The previous 90-minute trip to Reims has been cut by half. Colmar, a picture postcard town in another famed French wine region -- Alsace, on the German border -- is now three hours from Paris, down from nearly five hours before.

Shiny and sleek with their pointed, aerodynamic noses, the TGV lives up to its name. As it leaves Paris, the train picks up speed and landscapes dissolve into blurry, impressionistic patches of color. Gliding silently along, you almost feel like you're flying, soaring low over the plains that give way, eastward, to gently rolling hills.

Though you can't see the Champagne region's famous vineyards from the train as you arrive in Reims, the drink's enormous influence on the city is immediately palpable: More than an occasional, celebratory beverage, here bubbly is a way of life.

Decorative bunches of stone grapes adorn the stately bourgeois mansions in the historic center, and architectural details on City Hall and even the famous cathedral of Reims -- where generations of French monarchs were anointed -- pay homage to the sparkling wine.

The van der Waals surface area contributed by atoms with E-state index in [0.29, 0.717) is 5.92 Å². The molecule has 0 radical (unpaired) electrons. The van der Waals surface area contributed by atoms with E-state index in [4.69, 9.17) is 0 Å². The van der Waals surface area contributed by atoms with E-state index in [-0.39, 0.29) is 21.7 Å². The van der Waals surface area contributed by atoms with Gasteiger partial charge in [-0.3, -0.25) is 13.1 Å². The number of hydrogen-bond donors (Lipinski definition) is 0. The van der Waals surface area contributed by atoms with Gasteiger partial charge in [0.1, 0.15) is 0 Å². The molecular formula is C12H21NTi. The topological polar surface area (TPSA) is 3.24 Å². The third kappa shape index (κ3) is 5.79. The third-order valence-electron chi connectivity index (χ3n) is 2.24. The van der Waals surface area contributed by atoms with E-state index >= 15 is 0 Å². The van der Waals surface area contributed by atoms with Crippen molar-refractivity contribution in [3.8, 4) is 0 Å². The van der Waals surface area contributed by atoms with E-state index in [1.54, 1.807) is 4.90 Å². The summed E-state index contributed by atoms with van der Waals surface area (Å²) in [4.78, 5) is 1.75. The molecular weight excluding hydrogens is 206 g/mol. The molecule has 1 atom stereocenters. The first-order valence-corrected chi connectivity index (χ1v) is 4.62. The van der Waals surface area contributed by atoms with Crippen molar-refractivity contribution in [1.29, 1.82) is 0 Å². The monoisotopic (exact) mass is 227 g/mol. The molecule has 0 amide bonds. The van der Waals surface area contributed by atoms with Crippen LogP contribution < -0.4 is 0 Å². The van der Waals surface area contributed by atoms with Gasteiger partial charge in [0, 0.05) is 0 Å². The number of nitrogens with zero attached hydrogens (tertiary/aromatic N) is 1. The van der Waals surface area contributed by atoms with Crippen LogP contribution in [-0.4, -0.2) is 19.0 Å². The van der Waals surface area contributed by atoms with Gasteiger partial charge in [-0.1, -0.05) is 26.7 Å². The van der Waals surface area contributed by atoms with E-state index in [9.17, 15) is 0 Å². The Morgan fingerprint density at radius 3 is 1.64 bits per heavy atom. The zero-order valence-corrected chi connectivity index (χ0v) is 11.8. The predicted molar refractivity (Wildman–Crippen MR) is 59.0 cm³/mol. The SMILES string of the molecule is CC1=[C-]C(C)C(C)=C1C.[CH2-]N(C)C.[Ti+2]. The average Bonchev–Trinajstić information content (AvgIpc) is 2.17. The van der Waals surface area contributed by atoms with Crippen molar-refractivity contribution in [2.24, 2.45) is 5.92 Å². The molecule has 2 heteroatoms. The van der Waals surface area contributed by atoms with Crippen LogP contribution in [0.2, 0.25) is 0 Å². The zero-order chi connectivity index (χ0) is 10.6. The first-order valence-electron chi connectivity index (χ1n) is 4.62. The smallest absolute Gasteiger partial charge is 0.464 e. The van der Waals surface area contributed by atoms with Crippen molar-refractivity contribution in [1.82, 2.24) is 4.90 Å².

Reims is the headquarters for many of France's main Champagne houses, including luxury labels Veuve Clicquot, Ruinart and Pommery. Most labels offer tours of their cellars with English-speaking guides several times a day.

Clustered in the residential neighborhoods south of the city center -- a good 45-minute walk from the train station -- the best way to get to the cellars is by taxi.

I visited Taittinger, founded in 1930 by entrepreneur Pierre-Charles Taittinger. Among the youngest of the major labels, the Taittinger cellar is built on the meandering corridors of a Roman chalk mine and dates from the 4th century. Vestiges of the mine -- and an abbey built in the 13th century by Champagne-making monks -- can be seen in Taittinger's 20-meter-deep (66-foot-deep) cellar, which holds some 3 million bottles of bubbly.